3 States of Matter: properties of solids liquids and gases

What are three states of matterstates of matter

There are four possible states of matter i.e., solid, liquid, gas and plasma. The simplest form of matter is the gaseous state and most of the matter around us in the solid, matter can be defined as:

anything in the universe that has mass and occupies space is known as matter. matter consists of very small particles known as atoms or molecules.

matter exists in three common states: the fourth state is rare, is called plasma.

  1. Gas
  2. Liquid
  3. solid

Gas :

A state of matter that has no definite shape as well as no definite volume is called gas: it occupied all the space container which it is kept.

Liquid :

A state of matter that has a definite volume but no definite shape is called liquid. it occupies or attains the shape of the container in which it is kept.


A state of matter that has both definite shape and volume is called solid.

Liquids are less common than solids, gases, and plasmas. The reason is that the liquid state of any substance can exist only within a relatively narrow range of temperature and pressure.

the same substance may exist in three states. for example, water in the form of ice is solid; in the form of steam is gas, while a usual form of water is liquid.

it is the inter-molecular distances or spaces between the molecules, which makes difference among the three states. in solids, the molecules are closely packed with one another and have minimum inter-molecular distance. in gases, the molecules are free from one another and have very large inter-molecular distance. in liquids the situation is intermediate. they have large inter-molecular distance as compared to solids but much less than gases.

inter-molecular distance depends upon the following two opposing factors:

  • inter-molecular attraction
  • kinetic energy

Let us look at the general properties of gases, liquids and solids. Kinetic molecular theory of gases can help us understand their properties.

Properties of gases

  • Gasses don`t have a definite volume and occupy all the available space. The volume of a gas is the volume of the container.
  • They don`t have a definite shape and take the shape of the container just like liquids.
  • Due to low densities of gases, as compared to those of liquids and solids, the gases bubble through liquids and tend to rise up.
  • Gases can diffuse and effuse. This property is negligible in solids but operates in liquids as well.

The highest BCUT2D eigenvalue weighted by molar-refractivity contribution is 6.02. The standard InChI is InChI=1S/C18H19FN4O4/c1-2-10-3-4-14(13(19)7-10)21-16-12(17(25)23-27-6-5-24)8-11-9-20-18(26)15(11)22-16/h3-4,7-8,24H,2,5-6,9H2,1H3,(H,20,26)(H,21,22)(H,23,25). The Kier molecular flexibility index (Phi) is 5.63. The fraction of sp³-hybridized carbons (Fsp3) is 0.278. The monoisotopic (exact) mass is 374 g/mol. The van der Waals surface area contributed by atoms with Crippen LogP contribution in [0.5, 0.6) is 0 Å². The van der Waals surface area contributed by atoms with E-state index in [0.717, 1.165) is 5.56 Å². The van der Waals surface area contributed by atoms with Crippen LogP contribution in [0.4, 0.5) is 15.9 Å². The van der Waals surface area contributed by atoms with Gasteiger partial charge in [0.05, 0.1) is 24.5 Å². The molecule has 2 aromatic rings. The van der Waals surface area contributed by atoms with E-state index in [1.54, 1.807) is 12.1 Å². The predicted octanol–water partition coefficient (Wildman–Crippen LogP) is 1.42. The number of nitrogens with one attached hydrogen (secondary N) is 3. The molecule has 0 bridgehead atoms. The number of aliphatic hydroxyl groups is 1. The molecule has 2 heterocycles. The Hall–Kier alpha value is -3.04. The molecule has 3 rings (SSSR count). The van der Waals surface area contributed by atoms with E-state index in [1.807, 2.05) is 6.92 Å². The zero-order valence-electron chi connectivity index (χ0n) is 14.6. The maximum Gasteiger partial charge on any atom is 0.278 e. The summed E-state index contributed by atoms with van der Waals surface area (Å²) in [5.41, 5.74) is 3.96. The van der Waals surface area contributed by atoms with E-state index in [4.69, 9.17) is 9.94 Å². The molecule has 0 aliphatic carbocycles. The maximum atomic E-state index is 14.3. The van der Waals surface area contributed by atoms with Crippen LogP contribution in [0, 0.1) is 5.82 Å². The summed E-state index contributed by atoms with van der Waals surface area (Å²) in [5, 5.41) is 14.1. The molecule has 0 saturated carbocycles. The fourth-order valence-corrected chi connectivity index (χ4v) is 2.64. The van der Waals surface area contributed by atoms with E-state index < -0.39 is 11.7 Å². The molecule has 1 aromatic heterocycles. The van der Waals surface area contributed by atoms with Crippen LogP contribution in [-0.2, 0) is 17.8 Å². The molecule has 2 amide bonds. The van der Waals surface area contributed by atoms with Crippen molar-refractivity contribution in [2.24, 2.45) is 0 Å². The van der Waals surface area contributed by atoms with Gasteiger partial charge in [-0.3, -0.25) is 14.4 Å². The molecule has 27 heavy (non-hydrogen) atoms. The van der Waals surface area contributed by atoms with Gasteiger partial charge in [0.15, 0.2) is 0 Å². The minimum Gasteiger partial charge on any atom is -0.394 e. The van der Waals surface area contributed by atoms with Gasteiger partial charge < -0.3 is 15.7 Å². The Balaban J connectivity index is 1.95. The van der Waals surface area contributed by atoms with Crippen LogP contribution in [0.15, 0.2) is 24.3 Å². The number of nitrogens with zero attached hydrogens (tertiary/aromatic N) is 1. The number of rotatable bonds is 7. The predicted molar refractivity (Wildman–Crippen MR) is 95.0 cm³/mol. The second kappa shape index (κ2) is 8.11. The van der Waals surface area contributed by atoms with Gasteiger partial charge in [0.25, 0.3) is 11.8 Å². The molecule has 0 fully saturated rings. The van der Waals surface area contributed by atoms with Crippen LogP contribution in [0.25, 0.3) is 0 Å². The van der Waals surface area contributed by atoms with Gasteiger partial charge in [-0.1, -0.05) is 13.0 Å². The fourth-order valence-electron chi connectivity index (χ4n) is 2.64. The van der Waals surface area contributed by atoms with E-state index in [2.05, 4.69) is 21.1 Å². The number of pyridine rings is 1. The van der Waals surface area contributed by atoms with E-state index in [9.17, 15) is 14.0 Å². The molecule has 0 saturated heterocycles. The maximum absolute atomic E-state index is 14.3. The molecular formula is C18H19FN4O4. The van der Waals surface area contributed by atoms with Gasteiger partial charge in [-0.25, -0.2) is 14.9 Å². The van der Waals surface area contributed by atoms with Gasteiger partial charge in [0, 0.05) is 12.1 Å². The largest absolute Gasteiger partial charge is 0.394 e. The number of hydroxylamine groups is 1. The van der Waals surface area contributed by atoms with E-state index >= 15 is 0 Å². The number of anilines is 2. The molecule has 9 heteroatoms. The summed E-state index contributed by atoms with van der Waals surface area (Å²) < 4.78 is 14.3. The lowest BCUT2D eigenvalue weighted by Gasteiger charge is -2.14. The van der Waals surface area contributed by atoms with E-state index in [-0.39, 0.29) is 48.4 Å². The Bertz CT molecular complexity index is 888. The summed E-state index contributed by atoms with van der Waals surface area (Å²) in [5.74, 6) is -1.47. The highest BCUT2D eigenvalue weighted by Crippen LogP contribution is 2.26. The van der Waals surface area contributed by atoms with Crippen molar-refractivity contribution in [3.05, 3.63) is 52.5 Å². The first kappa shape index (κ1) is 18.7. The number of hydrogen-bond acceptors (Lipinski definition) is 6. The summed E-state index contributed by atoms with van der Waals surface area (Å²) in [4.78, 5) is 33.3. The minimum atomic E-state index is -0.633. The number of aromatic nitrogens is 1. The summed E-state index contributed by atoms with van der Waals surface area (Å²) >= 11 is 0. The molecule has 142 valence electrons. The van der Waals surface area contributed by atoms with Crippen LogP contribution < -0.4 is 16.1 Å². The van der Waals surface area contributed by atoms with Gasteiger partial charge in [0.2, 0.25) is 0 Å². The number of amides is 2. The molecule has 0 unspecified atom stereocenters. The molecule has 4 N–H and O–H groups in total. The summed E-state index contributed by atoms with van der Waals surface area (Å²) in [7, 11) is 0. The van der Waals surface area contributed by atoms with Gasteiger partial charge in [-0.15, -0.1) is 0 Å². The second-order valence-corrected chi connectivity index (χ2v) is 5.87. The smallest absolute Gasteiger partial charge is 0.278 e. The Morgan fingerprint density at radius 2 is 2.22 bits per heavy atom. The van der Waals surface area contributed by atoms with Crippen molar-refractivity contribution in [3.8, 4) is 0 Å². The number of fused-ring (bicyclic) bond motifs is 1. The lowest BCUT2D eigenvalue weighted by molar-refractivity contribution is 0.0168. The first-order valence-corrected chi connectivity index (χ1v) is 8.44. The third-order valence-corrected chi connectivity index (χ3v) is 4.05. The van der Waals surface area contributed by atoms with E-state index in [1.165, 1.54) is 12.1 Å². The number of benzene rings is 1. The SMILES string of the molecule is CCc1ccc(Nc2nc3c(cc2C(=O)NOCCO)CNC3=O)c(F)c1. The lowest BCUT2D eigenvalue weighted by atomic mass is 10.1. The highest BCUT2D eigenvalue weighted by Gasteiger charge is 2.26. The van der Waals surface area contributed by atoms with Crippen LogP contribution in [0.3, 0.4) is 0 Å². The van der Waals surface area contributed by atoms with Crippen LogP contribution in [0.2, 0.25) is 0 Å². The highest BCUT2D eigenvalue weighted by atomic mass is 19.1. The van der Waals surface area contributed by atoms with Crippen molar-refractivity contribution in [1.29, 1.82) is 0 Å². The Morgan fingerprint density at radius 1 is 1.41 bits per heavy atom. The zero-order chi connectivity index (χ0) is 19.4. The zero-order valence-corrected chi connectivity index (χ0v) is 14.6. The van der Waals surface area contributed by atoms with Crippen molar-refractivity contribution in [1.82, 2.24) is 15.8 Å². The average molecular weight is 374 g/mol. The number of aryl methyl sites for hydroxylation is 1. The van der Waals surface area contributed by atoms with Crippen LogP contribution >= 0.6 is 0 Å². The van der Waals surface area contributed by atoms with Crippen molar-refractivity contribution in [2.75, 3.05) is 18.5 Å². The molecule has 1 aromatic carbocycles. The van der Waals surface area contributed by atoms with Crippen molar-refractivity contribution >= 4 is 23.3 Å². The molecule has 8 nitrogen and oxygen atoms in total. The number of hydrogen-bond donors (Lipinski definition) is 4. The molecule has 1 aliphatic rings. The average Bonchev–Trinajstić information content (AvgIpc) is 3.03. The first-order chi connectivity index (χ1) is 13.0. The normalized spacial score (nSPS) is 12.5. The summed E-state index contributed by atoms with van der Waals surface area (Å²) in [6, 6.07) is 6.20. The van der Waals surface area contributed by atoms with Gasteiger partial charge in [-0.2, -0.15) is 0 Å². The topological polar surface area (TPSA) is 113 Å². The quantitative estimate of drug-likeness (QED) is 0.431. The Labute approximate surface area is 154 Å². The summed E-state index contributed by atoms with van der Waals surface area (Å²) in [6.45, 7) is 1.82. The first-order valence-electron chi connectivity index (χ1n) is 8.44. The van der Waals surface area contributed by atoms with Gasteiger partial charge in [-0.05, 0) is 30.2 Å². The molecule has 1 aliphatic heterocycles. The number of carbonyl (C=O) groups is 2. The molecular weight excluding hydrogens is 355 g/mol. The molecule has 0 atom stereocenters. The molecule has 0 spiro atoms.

• Gases can be compared by applying a pressure because there is largely empty space between their molecules.
  • Gases can expand on heating or by increasing the available volume. Liquids and solids, on the other hand, do not show an appreciable increase in volume when they are heated.
  • When the sudden expansion of gases occurs, it is called Joule Thomson effect.
  • Molecules of gases are in a constant state of random motion. They can exert a certain pressure on the walls of the container and this pressure is due to the number of collisions.
  • The intermolecular forces in gases are very weak.

Properties of liquids

  • Liquids don`t have a definite shape but have a definite volume. Unlike solids, they adopt the shape of the container.
  • Molecules of liquids are in a constant state of motion. The evaporation and diffusion of liquid molecules are due to this motion.
  • The densities of liquids are much greater than those of gases but are close to those of solids.
  • The space among the molecules of liquids is negligible just like solids.
  • The intermolecular attractive forces in liquids are intermediate between gases and solids. The melting points and boiling points of gases, liquids, and solids depend upon the strength of such forces.
  • Molecules of liquids possess kinetic energy due to their motion. Liquids can be converted into solids on cooling i.e., by increasing their kinetic energy. Molecules of liquids collide among themselves and exchange energy but those of liquids cannot do so.

Properties of solids

  • The particles present in solid substances are very close to each other and they are tightly packed. Due to this reason, solids are non-compressible and they cannot diffuse into each other.
  • There are strong attractive forces in solids which hold the particles together firmly and for this reason solids have definite shape and volume.
  • The solid particles possess only vibrational motion.

Unit of pressure

The pressure of air that can support 760 mmHg column at sea level, is called one atmosphere. It is the force exerted by 760 mm or 76 cm long column of mercury on an area of 1cm2 at 0˚C. It is the average pressure of the atmosphere at sea level 1mmHg = 1 Torr. The S.I. unit of pressure is Nm-2 . one atmospheric pressure i.e. 760 torrs is equal to 101325 Nm-2.

1 pascal = 1Nm-2. Sp, 760torr = 101325Pa= 101.325 kilopascals (Kpa is another unit of pressure)

The unit pounds per square inch ( psi) is used most commonly in engineering work, and 1 atm =760 torr = 14.7 pounds inch-2 . the unit millibar is commonly used by meteorologists.

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